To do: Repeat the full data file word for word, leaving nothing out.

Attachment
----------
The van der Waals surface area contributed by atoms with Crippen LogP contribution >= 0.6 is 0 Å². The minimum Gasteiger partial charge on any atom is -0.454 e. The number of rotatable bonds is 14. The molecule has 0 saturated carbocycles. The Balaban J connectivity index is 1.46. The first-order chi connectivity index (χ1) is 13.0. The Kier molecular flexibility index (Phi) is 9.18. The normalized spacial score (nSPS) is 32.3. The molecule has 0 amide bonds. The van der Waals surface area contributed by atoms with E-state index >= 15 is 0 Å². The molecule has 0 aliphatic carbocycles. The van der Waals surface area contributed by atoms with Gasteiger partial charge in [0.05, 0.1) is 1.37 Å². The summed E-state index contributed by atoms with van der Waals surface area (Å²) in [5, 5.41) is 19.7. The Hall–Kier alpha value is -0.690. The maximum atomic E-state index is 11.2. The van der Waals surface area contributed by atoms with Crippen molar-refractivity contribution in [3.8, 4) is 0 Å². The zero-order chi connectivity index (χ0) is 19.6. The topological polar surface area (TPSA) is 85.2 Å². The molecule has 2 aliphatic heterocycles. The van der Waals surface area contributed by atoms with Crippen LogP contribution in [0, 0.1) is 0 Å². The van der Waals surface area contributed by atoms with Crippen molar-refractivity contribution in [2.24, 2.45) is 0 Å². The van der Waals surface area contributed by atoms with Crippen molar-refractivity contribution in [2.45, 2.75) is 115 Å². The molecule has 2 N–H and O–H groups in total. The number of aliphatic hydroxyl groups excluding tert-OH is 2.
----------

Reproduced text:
The van der Waals surface area contributed by atoms with Crippen LogP contribution >= 0.6 is 0 Å². The minimum Gasteiger partial charge on any atom is -0.454 e. The number of rotatable bonds is 14. The molecule has 0 saturated carbocycles. The Balaban J connectivity index is 1.46. The first-order chi connectivity index (χ1) is 13.0. The Kier molecular flexibility index (Phi) is 9.18. The normalized spacial score (nSPS) is 32.3. The molecule has 0 amide bonds. The van der Waals surface area contributed by atoms with E-state index >= 15 is 0 Å². The molecule has 0 aliphatic carbocycles. The van der Waals surface area contributed by atoms with Gasteiger partial charge in [0.05, 0.1) is 1.37 Å². The summed E-state index contributed by atoms with van der Waals surface area (Å²) in [5, 5.41) is 19.7. The Hall–Kier alpha value is -0.690. The maximum atomic E-state index is 11.2. The van der Waals surface area contributed by atoms with Crippen molar-refractivity contribution in [3.8, 4) is 0 Å². The zero-order chi connectivity index (χ0) is 19.6. The topological polar surface area (TPSA) is 85.2 Å². The molecule has 2 aliphatic heterocycles. The van der Waals surface area contributed by atoms with Crippen LogP contribution in [0, 0.1) is 0 Å². The van der Waals surface area contributed by atoms with Crippen molar-refractivity contribution in [2.24, 2.45) is 0 Å². The van der Waals surface area contributed by atoms with Crippen molar-refractivity contribution in [2.45, 2.75) is 115 Å². The molecule has 2 N–H and O–H groups in total. The number of aliphatic hydroxyl groups excluding tert-OH is 2.